It may sometimes be appropriate to administer injection solutions (for example, labetalol) by the enteral route. The practitioner should be assured that the intravenous form of the drug will be absorbed by the enteral route, that the pH of the solution will be tolerated, and that excipients will not be harmful. Taste and volume may be problematic and the cost of using an expensive injectable form orally must be taken into account.19

When licensed medicines are manipulated to produce a different formulation, the resulting product is an unlicensed formulation even though the use to which it is put is “off-label”. This legal technicality is unlikely to cause any greater concern to the paediatrician but the pharmacist should be aware of responsibility for the quality of the product.


Medicines without any authorisation or licence are used when no pharmaceutical manufacturer has sought a Marketing Authorisation or Product Licence for a medicine for any condition. These medicines may be for rare diseases such as inborn errors of metabolism (for example, arginine or sodium benzoate solutions) or neonatal illness (for example, caffeine citrate) or they may be long established medicines such as chloral hydrate and flecainide. Unlike off-label medicines some may never have been submitted to the scrutiny of any medicines licensing process.

Products may be prepared from ingredients of pharmacopoeial standard or from chemicals without official standards purchased from a variety of sources and often not sold as ingredients for the preparation of medicines. These chemicals (and any impurities) should be identified and analysed to establish their quality for use as medicines.

With the advent of orphan drugs regulations in the European Community (EC) there are now financial incentives for manufacturers to licence products for rare diseases (for example, carbamyl glutamate, sodium phenylbutyrate). One paradoxical adverse outcome is the inevitable additional cost of licensing which is thought by some to be disproportionate.20 Lack of funding may mean that attempts are made to continue using chemicals or extemporaneous products rather than paying the higher cost of the licensed, orphan drug.


Some extemporaneous dispensing takes place on a large scale. This may be in hospital pharmacies or laboratories operating to Good Manufacturing Practice (GMP) standards21 and the activity may be inspected and licensed by medicines agencies. (In the UK the Medicines Control Agency (MCA) may grant a manufacturing licence and products from these laboratories are referred to as “specials”.) These laboratories may also be companies operating in the commercial sector or they may be large hospital pharmacies or health service syndicates (such as Pharmacie Centrale des Hôpitaux de Paris). The purchasing pharmacist (and not the prescriber) is responsible for the quality of products obtained from such facilities and should purchase against a product specification and test the products, taking advice from NHS quality assurance pharmacists.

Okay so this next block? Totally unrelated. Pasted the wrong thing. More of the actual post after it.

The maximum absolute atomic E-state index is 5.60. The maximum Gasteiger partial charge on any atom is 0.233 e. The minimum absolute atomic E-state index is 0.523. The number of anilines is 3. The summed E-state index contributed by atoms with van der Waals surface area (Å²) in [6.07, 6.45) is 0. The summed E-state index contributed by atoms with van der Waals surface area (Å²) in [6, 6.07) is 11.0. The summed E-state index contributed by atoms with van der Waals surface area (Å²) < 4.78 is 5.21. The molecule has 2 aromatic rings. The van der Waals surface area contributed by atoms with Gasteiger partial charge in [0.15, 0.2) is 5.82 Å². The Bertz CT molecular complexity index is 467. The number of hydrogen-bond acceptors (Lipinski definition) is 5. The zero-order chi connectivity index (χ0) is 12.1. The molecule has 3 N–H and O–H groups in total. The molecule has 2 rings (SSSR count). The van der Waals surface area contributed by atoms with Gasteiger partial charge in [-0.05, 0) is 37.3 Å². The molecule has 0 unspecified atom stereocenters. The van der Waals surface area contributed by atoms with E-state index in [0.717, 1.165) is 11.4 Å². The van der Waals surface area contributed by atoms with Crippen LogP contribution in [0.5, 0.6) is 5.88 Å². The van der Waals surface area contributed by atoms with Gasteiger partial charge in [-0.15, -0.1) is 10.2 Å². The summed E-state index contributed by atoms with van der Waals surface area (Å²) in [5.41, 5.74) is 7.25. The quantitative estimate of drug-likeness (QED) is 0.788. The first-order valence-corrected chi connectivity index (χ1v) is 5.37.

Extemporaneous preparations may be made according to a formulation published in a pharmacopoeia or in some other published work of reference, or the formulation may have been developed locally (see table 1). The research undertaken to establish the suitability of the formulation and its physical, chemical, and microbial stability may be extensive, but such work may not be undertaken at all. In a recent unpublished UK survey it was noted that 54% of 112 paediatric extemporaneous formulations had inadequate data on shelf life. It is important that pharmacists accept responsibility for the quality of the formulation, stability of the product, and the quality of ingredients used.

Table 1

Useful sources of information about paediatric formulations


Extemporaneous dispensing is not without risk. There are no published standards for the process in the UK or many European countries. In contrast to manufactured medicines there is little or no opportunity for the pharmacist to apply analytical procedures to assure the quality of the product. Frequently the only assurance of quality will be a work sheet recording amounts of ingredients with facility for operators to indicate that ingredients have been added and/or checked. Errors in preparation, some of them with potentially serious consequences, have been noted.22 When prepared on a large scale (“specials”) there should be adequate opportunity to include quality assurance measures, including analysis of the finished product. In general, and if products have a sufficiently long shelf life, such preparation should be preferred to one-off or small scale extemporaneous dispensing.

Sometimes extemporaneous preparation is undertaken, even though an appropriate preparation is licensed in another country with licensing arrangements similar to those of the UK and Europe (for example, North America, Australia). Appropriate paediatric preparations may even be licensed in one European country but not others (for example, nifedipine drops, folic acid syrup). It is possible to import such preparations into the UK (or into and between European countries, although regulations and ease of importation or movement vary) through a recognised pharmaceutical importer. Such companies have extensive databases showing the worldwide availability of medicines but can only advertise their service and not products to avoid infringing the Medicines Act. Importers of medicines should ensure that professional and patient information is translated into the local language. Although “unlicensed” in the importing country, since these medicines have been scrutinised by a licensing agency and prepared with Good Manufacturing Practice, the risks in using them should be lower than using extemporaneously prepared medicines.